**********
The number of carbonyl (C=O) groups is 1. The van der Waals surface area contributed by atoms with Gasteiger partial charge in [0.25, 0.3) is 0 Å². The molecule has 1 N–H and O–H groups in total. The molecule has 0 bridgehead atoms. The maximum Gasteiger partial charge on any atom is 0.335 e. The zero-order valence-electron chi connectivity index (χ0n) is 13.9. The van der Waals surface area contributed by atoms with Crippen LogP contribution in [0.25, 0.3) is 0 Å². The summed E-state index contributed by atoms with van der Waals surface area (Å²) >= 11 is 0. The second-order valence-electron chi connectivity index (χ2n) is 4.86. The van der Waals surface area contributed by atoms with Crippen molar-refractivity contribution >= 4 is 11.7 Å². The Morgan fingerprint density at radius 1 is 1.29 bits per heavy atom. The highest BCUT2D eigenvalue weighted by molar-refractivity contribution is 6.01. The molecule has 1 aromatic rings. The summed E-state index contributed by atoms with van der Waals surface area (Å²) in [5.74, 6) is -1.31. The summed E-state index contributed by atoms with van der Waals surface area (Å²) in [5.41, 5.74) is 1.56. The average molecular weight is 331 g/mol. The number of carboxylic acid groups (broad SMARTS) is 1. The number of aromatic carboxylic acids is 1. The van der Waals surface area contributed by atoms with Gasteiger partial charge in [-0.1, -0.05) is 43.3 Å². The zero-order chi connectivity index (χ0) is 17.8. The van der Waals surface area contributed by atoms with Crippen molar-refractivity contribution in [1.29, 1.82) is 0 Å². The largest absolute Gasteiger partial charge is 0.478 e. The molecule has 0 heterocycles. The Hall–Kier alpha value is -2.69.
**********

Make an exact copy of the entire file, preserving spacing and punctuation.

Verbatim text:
The number of carbonyl (C=O) groups is 1. The van der Waals surface area contributed by atoms with Gasteiger partial charge in [0.25, 0.3) is 0 Å². The molecule has 1 N–H and O–H groups in total. The molecule has 0 bridgehead atoms. The maximum Gasteiger partial charge on any atom is 0.335 e. The zero-order valence-electron chi connectivity index (χ0n) is 13.9. The van der Waals surface area contributed by atoms with Crippen LogP contribution in [0.25, 0.3) is 0 Å². The summed E-state index contributed by atoms with van der Waals surface area (Å²) >= 11 is 0. The second-order valence-electron chi connectivity index (χ2n) is 4.86. The van der Waals surface area contributed by atoms with Crippen molar-refractivity contribution >= 4 is 11.7 Å². The Morgan fingerprint density at radius 1 is 1.29 bits per heavy atom. The highest BCUT2D eigenvalue weighted by molar-refractivity contribution is 6.01. The molecule has 1 aromatic rings. The summed E-state index contributed by atoms with van der Waals surface area (Å²) in [5.74, 6) is -1.31. The summed E-state index contributed by atoms with van der Waals surface area (Å²) in [5.41, 5.74) is 1.56. The average molecular weight is 331 g/mol. The number of carboxylic acid groups (broad SMARTS) is 1. The number of aromatic carboxylic acids is 1. The van der Waals surface area contributed by atoms with Gasteiger partial charge in [-0.1, -0.05) is 43.3 Å². The zero-order chi connectivity index (χ0) is 17.8. The van der Waals surface area contributed by atoms with Crippen molar-refractivity contribution in [1.29, 1.82) is 0 Å². The largest absolute Gasteiger partial charge is 0.478 e. The molecule has 0 heterocycles. The Hall–Kier alpha value is -2.69.